Fundamentals of Improvement from Swimming

This isn’t about swimming – it’s about the underlying approach and disciplines. I think about some of the fundamentals of improvement from swimming realised over the last few weeks.

Around a month ago, I started swimming again for the first time in almost a year. I incurred an injury which prevented me from undertaking physical exercise for a while, and then spent six months travelling the world. I was able to swim in some lakes and in the sea a few times on that trip, but it was far from the disciplined, structured training I was used to when preparing to undertake a triathlon.

When I first got back in the pool, I was taking it easy, and seemed to be averaging a few seconds over 2:00/100m. Yesterday, after one month of swimming three times per week, I swam a personal best of 1:32/100m, and can easily average somewhere between 1:45-1:50/100m over 400m.

fundamentals of improvement from swimming

I’m not writing this article to brag about my swim times. To non-swimmers these times will mean little. I’m writing this because I’m really impressed with the progress made in such a short space of time, and I wanted to dive into the underlying reasons that I think contributed to the improvement. These are basic themes which can be applied to many other areas, not just swimming.

  1. Regularity and Routine – I started going to the pool every Monday, Wednesday and Friday mornings. No exceptions. It became a solid block on my schedule.
  2. Removing Time Constrains – in the past, I’d swim before having to be at work, which meant my time in the pool was limited to around 40 minutes. Now I make sure to leave myself a two hour block to allow me to stay in the pool as long as I want to train for.
  3. Taking it Easy – I realised I wasn’t going to swim the times I used to hit straight away. I needed to go slow and build-up my technique one step at a time.
  4. Discipline –  it was important to have the discipline to first of all turn up every day, and to also swim as I needed to.
  5. Calling it a Day – sometimes, I felt as though I just wasn’t making progress. I’d be tight, or the timing of my technique would be off. Rather than pushing through and ingraining bad technique, I told myself I’d be her again in a couple of days and would more than likely have a good session.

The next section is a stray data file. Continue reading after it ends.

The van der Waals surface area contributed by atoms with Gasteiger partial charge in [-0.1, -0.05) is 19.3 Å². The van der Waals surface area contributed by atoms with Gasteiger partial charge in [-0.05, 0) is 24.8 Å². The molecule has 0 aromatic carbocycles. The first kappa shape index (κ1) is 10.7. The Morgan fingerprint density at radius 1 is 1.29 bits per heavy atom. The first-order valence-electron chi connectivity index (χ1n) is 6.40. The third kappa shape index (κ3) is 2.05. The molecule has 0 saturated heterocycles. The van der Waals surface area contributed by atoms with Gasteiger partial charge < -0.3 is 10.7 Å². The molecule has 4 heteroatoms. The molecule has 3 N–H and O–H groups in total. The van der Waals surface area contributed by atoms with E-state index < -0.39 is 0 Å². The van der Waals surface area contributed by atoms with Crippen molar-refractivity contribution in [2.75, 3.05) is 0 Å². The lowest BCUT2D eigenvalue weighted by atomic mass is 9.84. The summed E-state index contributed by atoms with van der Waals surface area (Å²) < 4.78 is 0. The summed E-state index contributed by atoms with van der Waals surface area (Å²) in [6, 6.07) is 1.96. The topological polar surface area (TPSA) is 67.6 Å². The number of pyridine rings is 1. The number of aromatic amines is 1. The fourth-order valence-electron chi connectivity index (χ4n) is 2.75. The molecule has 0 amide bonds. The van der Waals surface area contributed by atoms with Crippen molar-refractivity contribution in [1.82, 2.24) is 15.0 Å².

6. Education and Guidance – there was not point in me employing a coach having just got back in the pool, but I used the wealth of knowledge on Youtube to get pointers on my technique. Each day, I’d head to the pool and practice one thing that a video had explained. Maybe a high elbow on the catch, the timing of the breath, hand entry etc.
  7. Cumulation of Marginal Gains – I worked on one thing at once, ingrained it in my technique then moved on to the next thing. Each thing maybe saved me a second, but combined, they added up to big time savings, and there was ultimately a synergy effect. All the small things slowly combined into one efficient stroke.
  8. Having Fun – I wasn’t at the pool to hit any particular time. I wasn’t upset if I was going slow. I was simply there to enjoy swimming and with an intention of swimming as well as I could. Swimming for the sake of swimming.
  9. Maintaining Presence – in order to monitor and implement improvements to my own technique, there was a need to stay in the present moment, and focus on every movement my body was making through the water. No thinking about what I was doing tomorrow, no mental drifting. Just being there, swimming.
  10. Feeling the Water – quite swimming specific, but I started learning how to feel the water. How to relax and not try and force my way forward, but instead to work with the water, pushing and pulling as the water would allow, no more and no less. Suddenly, things felt easy while at the same time I got faster.

So there you have it – some fundamentals of improvement from swimming. Those of you who swim can probably relate in some way. However, as I said earlier, the article isn’t about swimming specifically. The point is to identify the fundamental human characteristics and disciplines in order to approach the activity in a way that yields improvements while maintain an ideal state of mind.